As yoga has grown in popularity in recent years, researchers have begun to study its effects and are finding that it has great benefit for mental and physical health.
Yoga involves physical movement, so it is no surprise that most types of yoga can help to improve a person’s strength and flexibility. In one study with healthy untrained volunteers, researchers found that eight weeks of yoga improved muscular strength at the elbow and knee by 10%-30%. Flexibility at the ankle, shoulder and hip joints also increased by 13%-188%.
There are a number of less obvious but meaningful benefits from yoga as well. Research has shown that yoga practice can reduce risk factors for heart disease such as high blood pressure, high cholesterol and abdominal obesity. Studies on older adults have shown significant improvements in balance, mobility, cognitive function and overall quality of life.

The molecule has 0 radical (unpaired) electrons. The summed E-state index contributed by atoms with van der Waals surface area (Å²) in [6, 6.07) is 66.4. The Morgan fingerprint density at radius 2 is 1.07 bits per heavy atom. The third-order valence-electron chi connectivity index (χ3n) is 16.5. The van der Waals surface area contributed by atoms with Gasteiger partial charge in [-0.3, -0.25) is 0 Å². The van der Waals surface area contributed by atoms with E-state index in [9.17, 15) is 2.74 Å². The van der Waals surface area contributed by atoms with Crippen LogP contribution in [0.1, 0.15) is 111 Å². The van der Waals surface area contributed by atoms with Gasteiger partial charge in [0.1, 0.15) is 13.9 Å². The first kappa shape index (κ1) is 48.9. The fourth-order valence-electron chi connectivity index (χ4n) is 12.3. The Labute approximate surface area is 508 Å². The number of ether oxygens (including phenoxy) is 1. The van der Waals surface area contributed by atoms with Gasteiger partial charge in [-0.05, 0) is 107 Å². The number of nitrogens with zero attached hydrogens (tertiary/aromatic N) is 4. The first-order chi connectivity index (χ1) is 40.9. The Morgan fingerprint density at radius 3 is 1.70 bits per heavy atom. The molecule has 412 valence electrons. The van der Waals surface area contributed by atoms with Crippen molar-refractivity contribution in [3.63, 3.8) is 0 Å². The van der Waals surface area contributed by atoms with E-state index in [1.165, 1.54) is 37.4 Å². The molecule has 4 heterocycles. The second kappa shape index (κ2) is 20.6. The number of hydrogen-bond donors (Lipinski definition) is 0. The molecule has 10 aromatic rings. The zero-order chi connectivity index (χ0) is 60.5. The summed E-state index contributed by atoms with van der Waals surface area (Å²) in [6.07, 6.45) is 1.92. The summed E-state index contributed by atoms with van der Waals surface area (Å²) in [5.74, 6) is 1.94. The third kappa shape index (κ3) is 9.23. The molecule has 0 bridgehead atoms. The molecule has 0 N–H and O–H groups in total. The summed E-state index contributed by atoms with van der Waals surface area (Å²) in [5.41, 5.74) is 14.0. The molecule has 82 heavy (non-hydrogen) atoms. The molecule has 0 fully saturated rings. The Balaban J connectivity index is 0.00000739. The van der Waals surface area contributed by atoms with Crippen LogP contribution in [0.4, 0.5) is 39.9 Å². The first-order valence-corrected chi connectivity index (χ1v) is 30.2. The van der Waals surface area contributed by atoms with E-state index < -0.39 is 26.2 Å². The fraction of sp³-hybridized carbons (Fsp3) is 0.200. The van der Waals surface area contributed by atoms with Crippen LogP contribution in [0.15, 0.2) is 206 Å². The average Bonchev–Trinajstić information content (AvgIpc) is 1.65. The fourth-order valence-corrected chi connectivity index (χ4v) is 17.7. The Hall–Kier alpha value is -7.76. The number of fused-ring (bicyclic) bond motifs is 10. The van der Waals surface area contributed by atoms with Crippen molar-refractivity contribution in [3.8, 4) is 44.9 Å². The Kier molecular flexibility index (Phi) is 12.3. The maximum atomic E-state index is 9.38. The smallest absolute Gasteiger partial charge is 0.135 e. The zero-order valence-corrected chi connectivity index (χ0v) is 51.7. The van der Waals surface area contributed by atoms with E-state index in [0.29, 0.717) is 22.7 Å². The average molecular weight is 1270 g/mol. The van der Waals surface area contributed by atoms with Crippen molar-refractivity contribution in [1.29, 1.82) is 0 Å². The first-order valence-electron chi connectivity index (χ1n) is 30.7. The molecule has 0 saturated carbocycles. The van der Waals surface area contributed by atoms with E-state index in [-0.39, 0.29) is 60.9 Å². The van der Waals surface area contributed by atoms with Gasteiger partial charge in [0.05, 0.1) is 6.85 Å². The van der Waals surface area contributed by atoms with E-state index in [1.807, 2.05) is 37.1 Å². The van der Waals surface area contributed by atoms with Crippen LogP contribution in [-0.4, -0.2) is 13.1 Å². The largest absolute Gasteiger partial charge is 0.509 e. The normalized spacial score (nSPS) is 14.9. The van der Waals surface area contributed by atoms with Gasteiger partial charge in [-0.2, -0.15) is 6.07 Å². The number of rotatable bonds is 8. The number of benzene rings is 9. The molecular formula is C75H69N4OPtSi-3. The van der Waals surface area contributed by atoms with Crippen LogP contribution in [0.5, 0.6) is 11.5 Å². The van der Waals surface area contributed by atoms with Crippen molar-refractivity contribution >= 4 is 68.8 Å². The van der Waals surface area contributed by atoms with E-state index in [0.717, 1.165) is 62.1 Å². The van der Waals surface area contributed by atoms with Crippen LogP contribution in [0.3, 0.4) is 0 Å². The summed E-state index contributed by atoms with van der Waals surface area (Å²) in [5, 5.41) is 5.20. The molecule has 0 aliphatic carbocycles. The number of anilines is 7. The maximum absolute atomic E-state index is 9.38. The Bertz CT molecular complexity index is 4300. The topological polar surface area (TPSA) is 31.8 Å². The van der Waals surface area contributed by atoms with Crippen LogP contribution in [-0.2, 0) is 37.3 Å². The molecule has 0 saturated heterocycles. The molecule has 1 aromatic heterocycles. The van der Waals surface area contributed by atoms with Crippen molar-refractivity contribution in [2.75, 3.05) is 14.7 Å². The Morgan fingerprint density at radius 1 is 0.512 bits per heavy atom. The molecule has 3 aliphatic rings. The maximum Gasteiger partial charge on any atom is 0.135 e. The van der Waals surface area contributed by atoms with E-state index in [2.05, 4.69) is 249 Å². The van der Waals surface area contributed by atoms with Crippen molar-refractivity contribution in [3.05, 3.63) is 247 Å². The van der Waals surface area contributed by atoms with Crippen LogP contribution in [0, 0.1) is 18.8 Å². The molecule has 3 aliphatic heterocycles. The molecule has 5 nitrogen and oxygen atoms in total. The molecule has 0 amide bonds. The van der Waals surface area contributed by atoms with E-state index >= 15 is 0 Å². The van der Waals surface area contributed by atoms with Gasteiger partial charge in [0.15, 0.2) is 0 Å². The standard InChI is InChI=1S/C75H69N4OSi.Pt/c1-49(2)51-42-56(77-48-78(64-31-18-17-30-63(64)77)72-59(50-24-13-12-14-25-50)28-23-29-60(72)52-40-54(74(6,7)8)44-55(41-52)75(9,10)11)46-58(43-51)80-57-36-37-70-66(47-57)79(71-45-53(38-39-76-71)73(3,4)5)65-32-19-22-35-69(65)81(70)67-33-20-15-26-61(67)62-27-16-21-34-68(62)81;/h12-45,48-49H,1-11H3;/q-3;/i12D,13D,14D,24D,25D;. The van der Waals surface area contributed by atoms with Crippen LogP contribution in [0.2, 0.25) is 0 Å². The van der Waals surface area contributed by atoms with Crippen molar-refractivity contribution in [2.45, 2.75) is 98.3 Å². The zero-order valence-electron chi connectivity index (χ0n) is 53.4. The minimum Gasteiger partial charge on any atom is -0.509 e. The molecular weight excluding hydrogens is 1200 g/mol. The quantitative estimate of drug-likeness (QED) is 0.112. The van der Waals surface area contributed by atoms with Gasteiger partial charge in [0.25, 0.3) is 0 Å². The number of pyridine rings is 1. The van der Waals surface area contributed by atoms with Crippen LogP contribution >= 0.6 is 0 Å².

Yoga seems to be effective at managing pain, too. Research has found that yoga can improve symptoms of headaches, osteoarthritis, neck pain and low-back pain. In fact, the American College of Physicians recommends yoga as one of the options for initial nonpharmaceutical treatment for chronic low-back pain.
Yoga also provides many benefits for mental health. Researchers have found that a regular practice over eight to 12 weeks can lead to moderate reductions in anxiety and depressive symptoms as well as help with stress management.
More than physical exercise
Yoga is a type of exercise in that it is a form of physical exertion that helps build fitness. A lot of the benefits researchers have found are due to the physical activity component and are similar to benefits from other forms of exercise like running, weightlifting or calisthenics.
But unlike these other activities, yoga practice incorporates mindfulness as a key aspect. With its focus on controlling breath, holding postures and meditation, yoga increases how much a person pays attention to the sensations of their body and the present moment. This mindfulness leads to many benefits not found from other forms of exercise.